Every weekday on Marketplace, Kai Ryssdal hosts a lively and unexpected exploration of the day’s business and economic news from Wall Street to your wallet.
... But we are going to talk about the PR nightmare hitting United today, after videos of a passenger being forcibly removed from an overbooked flight went viral, and get to the bottom of why airlines sell too many seats in the first place. Plus, we'll look at the slew of foreign carmakers reinvesting in American factories just as Washington contemplates tax reform. Then: Five years ago, our own David Brancaccio drove across the country without talking to a single human being. It was for a series all about how robots are taking jobs. This year, he hit the road again to figure out which jobs are "robot-proof," and they're not the ones you think.
The full global political reaction to last night's U.S. airstrikes on a Syrian air base remains to be seen, but the impact on Russia’s economic ties to Syria will only heighten tense relations. Russia, as President Bashar Assad’s staunchest ally, has boosted the Syrian government’s military might in its civil war and in turn profited from billions of dollars in arms and equipment sales. Let's face it, there's no easy transition to our next story, where we meet Mark Wagner, the New York-based collage artist who deconstructs dollar bills to make portraits of presidents and re-create famous paintings. And, as always, we'll wrap up the week in business and economic news.
Yesterday we were talking about how bank ethicists measure success (by boredom), today we're looking at a way President Trump and Republicans could actually make banking a little more boring. Gary Cohn, one of Trump's economic advisers, told Bloomberg he'd be okay with the financial sector going back to the days when investment banks did trading and underwriting of securities, and commercial banks did banking as the rest of us know it. We'll talk about it, plus the unusual way Spotify could go public and injecting a little geographic diversity in the start-up world.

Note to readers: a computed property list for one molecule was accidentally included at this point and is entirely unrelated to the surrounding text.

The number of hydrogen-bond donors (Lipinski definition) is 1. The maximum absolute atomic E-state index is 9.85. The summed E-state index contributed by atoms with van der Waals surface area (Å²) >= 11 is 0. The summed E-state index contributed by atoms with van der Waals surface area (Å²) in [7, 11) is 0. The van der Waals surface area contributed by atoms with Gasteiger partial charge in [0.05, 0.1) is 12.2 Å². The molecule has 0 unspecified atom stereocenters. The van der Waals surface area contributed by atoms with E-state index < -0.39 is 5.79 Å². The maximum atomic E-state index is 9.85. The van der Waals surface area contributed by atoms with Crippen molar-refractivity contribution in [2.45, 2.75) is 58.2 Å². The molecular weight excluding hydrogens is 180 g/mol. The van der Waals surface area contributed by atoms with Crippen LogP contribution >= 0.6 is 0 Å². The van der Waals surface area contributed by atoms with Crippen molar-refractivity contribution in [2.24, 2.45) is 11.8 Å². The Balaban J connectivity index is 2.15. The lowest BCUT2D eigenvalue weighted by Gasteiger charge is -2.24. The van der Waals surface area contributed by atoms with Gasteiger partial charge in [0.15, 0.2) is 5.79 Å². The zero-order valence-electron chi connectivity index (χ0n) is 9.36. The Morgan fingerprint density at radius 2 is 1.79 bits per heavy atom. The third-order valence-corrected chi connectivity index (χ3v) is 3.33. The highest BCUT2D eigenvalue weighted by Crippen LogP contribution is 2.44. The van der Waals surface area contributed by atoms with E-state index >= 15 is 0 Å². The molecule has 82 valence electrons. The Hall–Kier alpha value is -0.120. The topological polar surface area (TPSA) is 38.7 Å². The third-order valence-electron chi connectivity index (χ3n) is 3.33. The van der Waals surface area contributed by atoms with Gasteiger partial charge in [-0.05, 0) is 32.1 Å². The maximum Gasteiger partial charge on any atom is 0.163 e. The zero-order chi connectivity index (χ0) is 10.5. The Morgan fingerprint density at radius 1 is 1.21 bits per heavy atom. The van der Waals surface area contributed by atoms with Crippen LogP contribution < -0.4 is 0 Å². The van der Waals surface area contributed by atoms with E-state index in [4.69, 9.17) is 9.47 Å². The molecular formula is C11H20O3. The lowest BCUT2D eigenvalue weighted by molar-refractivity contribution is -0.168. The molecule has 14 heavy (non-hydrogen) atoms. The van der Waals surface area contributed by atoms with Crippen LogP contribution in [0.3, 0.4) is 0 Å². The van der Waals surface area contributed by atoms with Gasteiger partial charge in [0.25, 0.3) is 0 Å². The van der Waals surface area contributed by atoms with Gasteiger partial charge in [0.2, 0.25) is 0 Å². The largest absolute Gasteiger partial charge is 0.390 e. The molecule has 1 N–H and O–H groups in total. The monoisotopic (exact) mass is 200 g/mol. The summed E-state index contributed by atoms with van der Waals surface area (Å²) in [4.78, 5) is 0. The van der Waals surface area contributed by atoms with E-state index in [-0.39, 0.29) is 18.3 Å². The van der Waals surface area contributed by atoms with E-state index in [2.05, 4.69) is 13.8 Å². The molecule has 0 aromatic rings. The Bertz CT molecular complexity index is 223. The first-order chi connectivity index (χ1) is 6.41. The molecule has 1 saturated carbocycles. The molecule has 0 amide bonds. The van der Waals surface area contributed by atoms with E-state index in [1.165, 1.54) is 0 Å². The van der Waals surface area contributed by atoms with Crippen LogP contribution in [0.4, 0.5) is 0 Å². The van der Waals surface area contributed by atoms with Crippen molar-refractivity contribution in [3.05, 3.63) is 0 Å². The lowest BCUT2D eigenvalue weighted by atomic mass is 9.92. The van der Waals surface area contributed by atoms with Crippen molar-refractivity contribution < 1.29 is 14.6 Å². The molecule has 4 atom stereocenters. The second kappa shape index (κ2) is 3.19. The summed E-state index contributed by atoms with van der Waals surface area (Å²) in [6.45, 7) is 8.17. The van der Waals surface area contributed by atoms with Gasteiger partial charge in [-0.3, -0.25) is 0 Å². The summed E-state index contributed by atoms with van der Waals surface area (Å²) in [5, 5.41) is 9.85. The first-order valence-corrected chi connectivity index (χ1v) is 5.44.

The New York Fed reports that total outstanding household debt in this country is juuuust about where it was in 2008. Remember 2008? We're thinking about debt a little differently now, though. Then, a conversation with a big bank ethicist, who tells us what he does and how he measures success. Plus, why Panera's worth $7.2 billion to the equity group JAB, and another dispatch from Erie, Pennsylvania.
The conventional wisdom about a lot of Rust Belt cities in this country is, well, look at the name. Their economies are shot, thanks to the steady loss of manufacturing jobs, and voters there are counting on President Trump to bring them back. It's the premise of our series "The Big Promise." But in Erie, Pennsylvania, there's something else going on. Plus, we'll look at the growing list of advertisers pulling away from "The O'Reilly Factor" and Jenna Lyons' departure from J.Crew.
President Trump’s $1 trillion infrastructure plan is still in the nascent stages, but it’s a key part of his promise to create millions of jobs. Once upon a time, infrastructure was this country’s job. After the Great Depression, the government put millions of Americans to work building stuff. We'll look back at that history and what lessons it might hold for Trump's ambitious infrastructure plan. Plus: Auto earnings, Trump's visit from Xi Jinping and an exit interview with Fed Gov. Daniel Tarullo.